Sound of silence

Been thinking a lot about the cable industry of late. The media is carried away by the current re-transmission battle and is devoting a lot of real estate to that end. I want to touch on other inflection points that will hit the industry in the future. The only question is whether it will happen quickly or slowly. Lets look at residential services. Currently cable companies provide three types of service namely, wire-line, video, and data. The gambit is data. Unless 4G LTE adoption breaches desktops/laptops/tablets the cable companies will have a great opportunity to become a coherent service provider i.e. high speed data. At current pricing for 4G LTE (15 MB/$) versus cable (100 MB/$, assuming lower end) it will be a while before LTE competes with high speed data. Reliability/availability of data services is also a big win for the cable incumbents versus the telcos (think subways, remote areas etc). Verizon’s FiOS, the fiber alternative to the coax offers a price point of ~90 MB/$ (for roughly same speeds). Also, Verizon has decided to stop investing in FiOS and there will be no further build out. Google is still only experimenting with Fiber and is not mainstream yet. Ergo, cable companies will continue to be in the driver’s seat as far as high speed data is concerned.

I was at an event to hear Chet Kanojia (Aereo) speak a couple weeks back. An entrepreneur walked up to me and we started talking about the industry at large. We both agreed that the TV experience really sucks for the user. Google’s Chromecast is a great start in this regard. This brings me to the other inflection point. The TV is destined to become a ‘dumb pipe’.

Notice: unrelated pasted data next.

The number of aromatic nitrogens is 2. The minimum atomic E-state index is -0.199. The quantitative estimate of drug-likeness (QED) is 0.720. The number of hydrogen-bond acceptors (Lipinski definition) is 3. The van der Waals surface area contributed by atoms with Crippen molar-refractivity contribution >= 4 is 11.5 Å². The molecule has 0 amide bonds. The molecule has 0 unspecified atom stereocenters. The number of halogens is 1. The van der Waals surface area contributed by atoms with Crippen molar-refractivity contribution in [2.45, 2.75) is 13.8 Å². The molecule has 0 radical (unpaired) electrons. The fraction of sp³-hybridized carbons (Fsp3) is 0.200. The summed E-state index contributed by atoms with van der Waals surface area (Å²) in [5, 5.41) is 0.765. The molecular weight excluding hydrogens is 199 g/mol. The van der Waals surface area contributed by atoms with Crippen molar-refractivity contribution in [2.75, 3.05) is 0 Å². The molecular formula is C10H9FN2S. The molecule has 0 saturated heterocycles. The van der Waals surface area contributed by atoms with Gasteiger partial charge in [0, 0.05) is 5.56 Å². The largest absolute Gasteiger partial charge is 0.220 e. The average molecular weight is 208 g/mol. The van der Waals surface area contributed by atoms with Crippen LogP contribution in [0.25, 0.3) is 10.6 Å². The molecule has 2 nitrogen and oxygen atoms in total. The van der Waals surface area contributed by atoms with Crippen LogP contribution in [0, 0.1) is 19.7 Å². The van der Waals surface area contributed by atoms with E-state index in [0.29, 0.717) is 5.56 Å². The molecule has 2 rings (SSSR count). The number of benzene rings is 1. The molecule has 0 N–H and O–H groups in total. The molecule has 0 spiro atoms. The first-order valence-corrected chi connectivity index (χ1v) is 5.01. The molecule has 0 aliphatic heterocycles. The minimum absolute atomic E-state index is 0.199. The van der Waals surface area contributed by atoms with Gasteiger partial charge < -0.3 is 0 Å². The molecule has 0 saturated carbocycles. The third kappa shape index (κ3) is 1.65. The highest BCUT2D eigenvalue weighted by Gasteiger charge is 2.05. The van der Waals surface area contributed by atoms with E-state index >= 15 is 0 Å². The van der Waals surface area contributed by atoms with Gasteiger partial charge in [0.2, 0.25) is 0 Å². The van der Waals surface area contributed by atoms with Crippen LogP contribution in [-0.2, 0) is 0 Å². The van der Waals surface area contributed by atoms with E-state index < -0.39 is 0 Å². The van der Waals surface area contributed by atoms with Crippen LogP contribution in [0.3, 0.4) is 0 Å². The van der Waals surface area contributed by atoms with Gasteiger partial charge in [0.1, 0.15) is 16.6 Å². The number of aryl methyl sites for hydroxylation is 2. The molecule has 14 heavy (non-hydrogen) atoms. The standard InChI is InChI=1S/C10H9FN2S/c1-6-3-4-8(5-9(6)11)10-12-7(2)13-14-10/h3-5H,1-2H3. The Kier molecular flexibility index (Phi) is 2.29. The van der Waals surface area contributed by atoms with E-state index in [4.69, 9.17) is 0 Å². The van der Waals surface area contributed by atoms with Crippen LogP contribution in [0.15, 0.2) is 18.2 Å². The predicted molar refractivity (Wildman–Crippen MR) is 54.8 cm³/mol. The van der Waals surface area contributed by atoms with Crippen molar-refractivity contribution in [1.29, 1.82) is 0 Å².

Finally, with the democratization of content distribution via cable companies, over-the-top services like Aereo, Netflix, Hulu, Amazon Prime, content creators are gaining more options to reach the consumer. More avenues to recoup costs. This is in essence the crux of the battle. The distributor feels that the digital rights for content is now a commodity as it is available over multiple platforms and should therefore be cheaper. Or just added to the existing distribution deal as a kicker.

This democratization of content will lead to a portfolio theory of accessing content. Rather than depend on a bundler to provide services, customer will soon start to BYOS (Build Your Own Service). Imagine a household with a Netflix account, Amazon Prime, Aereo, and on demand live sports. At an annual price of $280 + bandwidth for sports it’s a win for the customer. Compare this to a conventional double play service’s annual price, $1000 (low end). What this means is that the cable companies will essentially offer on-demand live sports (maybe not?) as well as the key ingredient – access to the internet. It comes down to how much pain are they willing to stomach. Will they stay in the $720 range for sports & internet or will they hike rates? Time & some competition will tell.


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